I’ve been in Colorado this past week: looking up, peering over chasms, stepping forward and strategizing with others who care about getting most important things broadcast in most effective ways. In spare moments, I’ve also been updating some data on this site towards my book launch. In that process, I’ve seen some older posts, sort of buried here where the images need updating. Work in Progress. This post above was written in 2013, and I decided to re-post it now as the ideas are still so current.

This piece, “Selah” was made in 2008, was juried into a show for the monotype guild of New England’s 3rd National Exhibition in 2013, where it hung for a time at the Barrington Center for the Arts at Gordon College in Wenham, MA.

to craft

A recent article explored the question “Why does craft matter in a digital age” The insights there are worth a look. Here are some snipets from artists trying to explain: Craft is “a way of thinking”, “beyond the cerebral… and through our hands”, “it slows everything down”,  “it’s close to the body”.  Japanese glass artist, Yoshiaki Kojiro: “Craft is an event that starts with a physical sense of relationship between materials and people.”

All this and more fascinates me for the Creation account in Genesis 2 has God Himself getting his hands into the dirt, in time, on the ground to make things. Then we are tasked, after His exampling, to make things. It’s in the making that seeing is enhanced. It’s in the time taken and slowed down where relationships are better understood. It’s work, but strangely hope-filled.

Yet conversely, in what we call ‘real life’ we talk of “sound bites” and “visual grabs”, about “fake news” and “photo-shopped reality”. All the while we’re racing past what is real, missing the bigger things worth considering that will last all this.

I have been crafting. I’m working on a large oil on paper piece for a show. If I can get it where I want it, I’ll show it here first, maybe in the next post. I also have been crafting a small book. I pressed “approve” this morning, and soon this webpage will offer it for your consideration. The reason for the writing (and it’s taken 6 long years) is because the One who got His own hands into the dirt moved me to take the materials within my grasp of understanding and see if I could make something of it.

 

 

 

value

One of the best reasons for standing back from work is being able to see the whole forest for the trees, that is: the strengths of the groupings of the lights and darks in the composition as a whole. Having been bent over the details, and being the one holding the tools, it’s too easy to get compulsive about the minutia. As mini-creators, we/I think I’m in charge too easily. I need to back up, take a breath, blink several times and then look again. And time makes a difference here too, kind of like cleansing the palate, or clearing the slate from a mind-frame that just isn’t seeing it well at all.

This little sumi ink drawing was done 15 years ago. I gave it to my Mom and just got it back. It was a view out her then window. She’s gone now. This is just a material thing, but it holds memory for me from some sweet times with and for her.

I remember that when I made this, I was a little disappointed for the real view was so much better than this! I have two of these. One looked out a west window and this one looked east. This one is much stronger than the other for it’s value arrangement. But I couldn’t see that then.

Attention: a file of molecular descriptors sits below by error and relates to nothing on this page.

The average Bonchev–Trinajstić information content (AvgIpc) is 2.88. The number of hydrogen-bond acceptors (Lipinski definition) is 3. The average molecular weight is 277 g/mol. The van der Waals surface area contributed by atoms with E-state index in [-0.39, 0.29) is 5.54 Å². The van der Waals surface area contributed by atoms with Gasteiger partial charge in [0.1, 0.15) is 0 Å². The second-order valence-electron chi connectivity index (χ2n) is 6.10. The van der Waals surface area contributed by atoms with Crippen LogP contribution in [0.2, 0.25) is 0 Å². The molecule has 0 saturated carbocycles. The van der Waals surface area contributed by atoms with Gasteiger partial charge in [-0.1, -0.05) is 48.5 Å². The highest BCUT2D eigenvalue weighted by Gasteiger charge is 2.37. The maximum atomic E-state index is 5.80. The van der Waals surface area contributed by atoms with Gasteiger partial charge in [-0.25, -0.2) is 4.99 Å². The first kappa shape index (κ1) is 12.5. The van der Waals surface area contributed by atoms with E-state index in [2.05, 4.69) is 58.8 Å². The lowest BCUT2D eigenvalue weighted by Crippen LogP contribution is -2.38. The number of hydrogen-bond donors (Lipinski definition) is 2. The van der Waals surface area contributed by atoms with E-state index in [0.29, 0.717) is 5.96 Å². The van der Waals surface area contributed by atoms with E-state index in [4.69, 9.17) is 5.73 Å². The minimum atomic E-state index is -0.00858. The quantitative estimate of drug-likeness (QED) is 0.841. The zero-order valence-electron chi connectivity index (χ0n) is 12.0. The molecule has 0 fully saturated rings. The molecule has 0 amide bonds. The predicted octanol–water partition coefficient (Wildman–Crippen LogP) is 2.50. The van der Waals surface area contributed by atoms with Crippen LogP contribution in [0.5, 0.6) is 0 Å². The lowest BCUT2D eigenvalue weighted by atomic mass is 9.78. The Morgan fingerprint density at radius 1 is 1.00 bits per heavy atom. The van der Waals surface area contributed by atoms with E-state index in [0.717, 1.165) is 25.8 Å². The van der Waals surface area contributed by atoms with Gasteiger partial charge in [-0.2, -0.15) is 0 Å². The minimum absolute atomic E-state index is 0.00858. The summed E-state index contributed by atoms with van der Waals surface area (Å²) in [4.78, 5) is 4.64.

I am working now on a larger drawing that will become a painting. I am mapping out the value arrangements ahead of time, aiming to keep this in mind:

  1. That my impetus is unique.
  2. That my vision however can get so easily clouded, and
  3. It’s only time that will show the real value

 

distance for the seeing

Most all of us, living housed in our bodies, have functioning eyes. I love my eyes, and thank God for them; for with them I notice expression that tells me so much more than words. With them I can work with my hands at all kinds of things. With them I can apprehend beauty. And then with them I can lower my lids and signal the whole of my body to rest.

When my eyes are open again however, I can’t see everything. It’s just a fact, obvious and potentially valuable to consider for humility’s sake. And often my line of sight is fogged by pre-conceived ideas behind these pretty brown orbs. These eyes are just doors of perception, there’s a whole lot more involved in seeing well. My mind can get in the way, blocking lots of things I could otherwise see. Jesus said “he who has eyes, let him see.” Let him get engaged. Let him focus deliberately. Let him at least admit that he could be way off too.

There seems to be need for some involvement of my will for the better seeing. It’s so interesting. And that’s why artists have come up with all kinds of tricks to aid their seeing. It seems weird, but even just taking a photo of what you’re looking at gives you a crisper understanding (the flatness? the better angle? the cropping?) than the whole of what’s in front of you. Sometimes it is looking at what you’re working on in a mirror. The reversal jogs you away from the familiar and helps you see what’s sticking out that needs to be adjusted. And then there is always getting some distance. Glass artist Dale Chihuli said “once I stepped back I liked the view”. All artists know this, and it’s good practice for everyone wanting to see. It’s a skill to be deliberately attentive.

And so I was intrigued when I noticed the reason God gives the tribes of Israel regarding the ark of the covenant. When they saw it being carried across the Jordon, they were not to come near. Joshua records the instruction from the Lord, “that you may know the way by which you shall go.”

Being close hinders the attentive and informed view. Standing back gives one alot more information. And, we have to be told this, otherwise we crowd around like myopic groupies. God gives instruction here as to how to see: stand back, watch where it’s going, take it in, think for yourself. Observe as a learner, not as a master. This is important.